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Kashmir Box Rises From The Ashes Of Kashmir’s Unrest, Net Shutdowns To Raise Funding

Kashmir Box Rises From The Ashes Of Kashmir’s Unrest, Net Shutdowns To Raise Funding

The Kashmir Box Ecosystem Has Six ‘Infinity Stones’ That Aim To Increase Artisans' Income By Five Times And Grow By 5X

Online handicrafts and handlooms marketplace Kashmir Box has raised an undisclosed amount of funding from SCA Group director Bhairavi Jani, LG India ex-marketing head Alok Divatia, Deutsche Bank ex-managing director Namrata Koul, Amazon US software development manager Sohail Hashemi, and Kashmir-based handicraft exporter Aijaz Saleem. The startup aims to expand its base to include 36K local Kashmiri artisans on its platform.

On the latest fundraise, Muheet Mehraj, Founder of Kashmir Box, said, “Our efforts have resulted in a 40% increase in the wages of our artisans and farmers. We are now aiming to expand our reach to include 30K artisans and 6K farmers who will bring Kashmir into every household, nationally and globally.”

Kashmir Box has managed to bring together more than 10k local artisans and farmers, 200 producers, and over 50 local brands from far-flung areas of Kashmir on its platform. Mehraj claims that they have served over 50k clients across 40 countries.

Despite being headquartered in Kashmir, which is plagued by frequent Internet shutdowns — it saw 29 shutdowns last year — the startup has managed to champion the digital movement towards redefining local products to give them a global appeal.

“Kashmir has been selling handloom products to the world for decades. Today, artisans are trying to serve a newage customer who comes from an organised market, which has a completely unorganised supply-chain. So there is a big disconnect. We went from just being a marketplace to building a small ecosystem,” Muheet Mehraj, tells Inc42.

The ecosystem he’s talking about has six elements (elaborated later in the story) in line with its its aim to increase artisans’ income five times with 5x growth.

The Growth Chart of Kashmir Box

“Previously, we weren’t making much of a marketing effort as the focus was on building the backend (to enable a six-element ecosystem). Then we started looking at promoting products. We have already built the product lines and it’s time to push. We will now start looking at numbers when we talk about Kashmir Box,” says Mehraj Muheet.

The startup plans to achieve revenue of around $1.1 Mn (INR 80 Cr) in 2017, and $3.7 Mn (INR 25 Cr) in 2018. Currently, the average ticket size for purchases at Kashmir Box platform is $52 (INR 3500).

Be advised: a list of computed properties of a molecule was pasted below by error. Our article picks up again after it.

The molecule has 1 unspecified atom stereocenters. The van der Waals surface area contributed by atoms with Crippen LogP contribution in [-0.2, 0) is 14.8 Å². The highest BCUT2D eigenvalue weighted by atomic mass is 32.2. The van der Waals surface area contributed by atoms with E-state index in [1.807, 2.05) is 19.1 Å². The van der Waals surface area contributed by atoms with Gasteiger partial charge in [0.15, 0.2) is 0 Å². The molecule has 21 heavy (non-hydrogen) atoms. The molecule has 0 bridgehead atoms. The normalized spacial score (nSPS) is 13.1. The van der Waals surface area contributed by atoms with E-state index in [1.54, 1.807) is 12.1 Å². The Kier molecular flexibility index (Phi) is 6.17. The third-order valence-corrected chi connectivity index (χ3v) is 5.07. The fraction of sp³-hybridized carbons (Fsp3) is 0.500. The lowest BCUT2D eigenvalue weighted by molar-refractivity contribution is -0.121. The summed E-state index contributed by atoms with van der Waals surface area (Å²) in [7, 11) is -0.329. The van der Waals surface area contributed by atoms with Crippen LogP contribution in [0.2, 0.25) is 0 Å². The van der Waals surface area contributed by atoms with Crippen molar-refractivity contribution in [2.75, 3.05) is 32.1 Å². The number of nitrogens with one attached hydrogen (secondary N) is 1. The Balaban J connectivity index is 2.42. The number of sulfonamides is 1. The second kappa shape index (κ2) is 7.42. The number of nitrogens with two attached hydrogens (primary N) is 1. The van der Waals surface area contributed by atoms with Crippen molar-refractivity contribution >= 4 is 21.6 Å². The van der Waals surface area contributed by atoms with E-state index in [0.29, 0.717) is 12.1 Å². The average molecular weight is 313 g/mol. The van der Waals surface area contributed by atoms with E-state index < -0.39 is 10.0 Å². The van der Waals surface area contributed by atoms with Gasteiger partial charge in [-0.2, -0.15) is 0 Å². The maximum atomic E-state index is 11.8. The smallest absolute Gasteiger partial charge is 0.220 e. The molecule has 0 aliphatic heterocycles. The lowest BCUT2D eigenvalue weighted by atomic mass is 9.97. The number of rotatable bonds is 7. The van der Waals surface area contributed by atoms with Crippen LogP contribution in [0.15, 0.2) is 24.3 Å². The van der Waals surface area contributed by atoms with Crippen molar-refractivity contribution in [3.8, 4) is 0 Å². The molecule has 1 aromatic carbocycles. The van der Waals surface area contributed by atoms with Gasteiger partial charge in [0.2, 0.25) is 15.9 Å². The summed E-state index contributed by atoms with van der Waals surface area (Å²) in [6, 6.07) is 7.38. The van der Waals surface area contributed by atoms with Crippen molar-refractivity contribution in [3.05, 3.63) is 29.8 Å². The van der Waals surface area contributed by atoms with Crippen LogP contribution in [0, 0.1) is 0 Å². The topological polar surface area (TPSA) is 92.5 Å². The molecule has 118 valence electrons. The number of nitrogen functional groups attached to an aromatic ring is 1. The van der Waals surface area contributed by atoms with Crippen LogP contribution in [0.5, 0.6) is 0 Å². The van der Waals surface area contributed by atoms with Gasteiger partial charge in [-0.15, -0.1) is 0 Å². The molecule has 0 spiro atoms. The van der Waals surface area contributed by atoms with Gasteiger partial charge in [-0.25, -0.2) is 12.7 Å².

It has around 15-20K users visiting its platform daily and it further plans to increase the numbers through digital marketing efforts after this latest round of funding. It has a total employee strength of 35 employees. Its main warehouse is in Kashmir.

As of March 2018, Kashmir Box had empanelled over 10k local artisans and farmers on its platform and had successfully served 50k customers across 40 countries. The company’s efforts have resulted in a 40% increase in the wages of its artisans and farmers.

Six ‘Infinity Stones’ Of Kashmir Box Ecosystem

Mehraj says the income of Kashmiri artisans has not increased since 1980s. They earn a paltry $1.49-$2.23 (INR 100-150) per day. “We understood that just building a marketplace will not do; what was we needed was an ecosystem. For the last seven years, we’ve been bootstrapped in building just that,” he adds. Here are the six ‘infinity stones’ or elements of the ecosystem aimed to raise the income of artisans.

  • Multiple Sales Channel: The product is the only thing an artisan needs to have. Kashmir Box provides a plug-and-play solution which enables them to sell across India and in more than 30 countries. It takes care of the cataloguing, payment, marketing, etc.
  • Customisation: The idea is to allow customers to personalise every product available on the website. “For instance, if a customer from Japan looking for a kimono, we understand that it’s just a variation of kaftan. If the artisan can make it, they customise it accordingly and supply the product,” says Mehraj.
  • Geographical Indication (GI): All the pashmina products sold on the platform have got GI tag. The code that authenticates the GI is available on all pashmina products. The startup plans to get GI for other products as well.
  • Designer Connect: The startup in its research has found that the Kashmiri handloom and handicrafts designs has not changed in the last 30-40 years. It is collaborating with India’s frontline designers to impart knowledge and skill to the artisans through which they can build their own brands in future.